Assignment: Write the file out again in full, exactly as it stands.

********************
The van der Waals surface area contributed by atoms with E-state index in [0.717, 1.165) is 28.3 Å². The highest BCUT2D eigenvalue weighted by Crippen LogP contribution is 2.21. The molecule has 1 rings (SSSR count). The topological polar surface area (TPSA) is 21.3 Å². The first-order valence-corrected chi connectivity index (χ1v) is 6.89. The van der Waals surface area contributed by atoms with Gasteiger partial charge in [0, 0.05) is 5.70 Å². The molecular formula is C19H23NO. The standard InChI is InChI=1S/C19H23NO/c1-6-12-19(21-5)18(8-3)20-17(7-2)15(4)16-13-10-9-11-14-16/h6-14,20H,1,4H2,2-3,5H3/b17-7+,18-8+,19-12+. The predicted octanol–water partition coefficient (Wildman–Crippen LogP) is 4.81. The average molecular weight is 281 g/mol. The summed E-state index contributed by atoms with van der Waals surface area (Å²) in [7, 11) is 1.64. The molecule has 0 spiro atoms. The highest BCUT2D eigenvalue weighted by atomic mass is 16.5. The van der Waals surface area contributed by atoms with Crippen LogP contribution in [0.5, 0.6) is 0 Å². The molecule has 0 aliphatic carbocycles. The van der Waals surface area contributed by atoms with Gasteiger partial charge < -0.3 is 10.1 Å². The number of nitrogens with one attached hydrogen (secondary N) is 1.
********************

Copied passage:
The van der Waals surface area contributed by atoms with E-state index in [0.717, 1.165) is 28.3 Å². The highest BCUT2D eigenvalue weighted by Crippen LogP contribution is 2.21. The molecule has 1 rings (SSSR count). The topological polar surface area (TPSA) is 21.3 Å². The first-order valence-corrected chi connectivity index (χ1v) is 6.89. The van der Waals surface area contributed by atoms with Gasteiger partial charge in [0, 0.05) is 5.70 Å². The molecular formula is C19H23NO. The standard InChI is InChI=1S/C19H23NO/c1-6-12-19(21-5)18(8-3)20-17(7-2)15(4)16-13-10-9-11-14-16/h6-14,20H,1,4H2,2-3,5H3/b17-7+,18-8+,19-12+. The predicted octanol–water partition coefficient (Wildman–Crippen LogP) is 4.81. The average molecular weight is 281 g/mol. The summed E-state index contributed by atoms with van der Waals surface area (Å²) in [7, 11) is 1.64. The molecule has 0 spiro atoms. The highest BCUT2D eigenvalue weighted by atomic mass is 16.5. The van der Waals surface area contributed by atoms with Crippen LogP contribution in [0.5, 0.6) is 0 Å². The molecule has 0 aliphatic carbocycles. The van der Waals surface area contributed by atoms with Gasteiger partial charge < -0.3 is 10.1 Å². The number of nitrogens with one attached hydrogen (secondary N) is 1.